Melon de Bourgogne, or simply Melon, is a white grape from the Loire Valley famous for one thing: Muscadet. As its name indicates, its origin was Burgundy (although it was outlawed there in the 16th century), but it had by then travelled as far as Anjou and then west into Muscadet. It is thought that Melon was initially planted in Muscadet by Dutch traders who wanted to use it to make brandewijn. It was the dominant grape variety in the Atlantic area of the Loire by the 17th century, and its resistance to cold helped it survive an extremely frozen winter in 1709, which killed off most local red grape varieties. King Louis XIV is said to have ordered all post-freeze plantings to be with Muscadent Blanc, thought to be another name for Melon de Bourgogne. There were around 13,000 hectares of Melon de Bourgogne by 2000.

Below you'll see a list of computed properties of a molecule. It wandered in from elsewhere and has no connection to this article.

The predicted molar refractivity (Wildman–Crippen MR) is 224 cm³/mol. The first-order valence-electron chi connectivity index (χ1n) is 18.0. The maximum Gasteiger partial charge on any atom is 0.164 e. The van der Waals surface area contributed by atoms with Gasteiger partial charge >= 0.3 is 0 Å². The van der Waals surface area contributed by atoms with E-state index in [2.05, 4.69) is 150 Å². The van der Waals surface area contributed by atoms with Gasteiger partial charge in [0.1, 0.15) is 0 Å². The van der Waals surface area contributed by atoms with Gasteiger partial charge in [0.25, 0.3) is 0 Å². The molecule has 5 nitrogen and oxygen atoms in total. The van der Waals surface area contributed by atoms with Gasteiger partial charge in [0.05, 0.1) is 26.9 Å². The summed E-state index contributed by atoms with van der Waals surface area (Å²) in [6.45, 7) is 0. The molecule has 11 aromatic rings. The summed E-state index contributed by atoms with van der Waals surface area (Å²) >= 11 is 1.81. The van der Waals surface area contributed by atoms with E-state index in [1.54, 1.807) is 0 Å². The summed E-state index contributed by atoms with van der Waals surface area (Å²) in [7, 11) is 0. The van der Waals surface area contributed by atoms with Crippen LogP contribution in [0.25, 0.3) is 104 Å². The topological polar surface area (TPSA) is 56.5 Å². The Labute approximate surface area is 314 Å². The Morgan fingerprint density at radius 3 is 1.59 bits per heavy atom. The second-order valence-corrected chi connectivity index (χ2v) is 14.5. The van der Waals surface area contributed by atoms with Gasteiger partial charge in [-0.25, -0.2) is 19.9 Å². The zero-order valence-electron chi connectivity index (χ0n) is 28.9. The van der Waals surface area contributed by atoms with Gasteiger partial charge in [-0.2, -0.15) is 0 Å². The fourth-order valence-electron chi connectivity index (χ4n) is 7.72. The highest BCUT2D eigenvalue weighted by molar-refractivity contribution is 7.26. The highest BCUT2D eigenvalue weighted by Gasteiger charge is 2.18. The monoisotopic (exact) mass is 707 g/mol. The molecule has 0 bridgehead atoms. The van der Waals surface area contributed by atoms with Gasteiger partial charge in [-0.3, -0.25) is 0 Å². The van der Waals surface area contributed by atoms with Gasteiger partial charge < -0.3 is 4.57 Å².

Muscadet is always produced as a varietal wine, and has more recently seen a resurgence following an increased take-up of techniques such as extended lees contact and maceration. The best Muscadets today are crisp and slightly salty, and pair excellently with shellfish, especially oysters.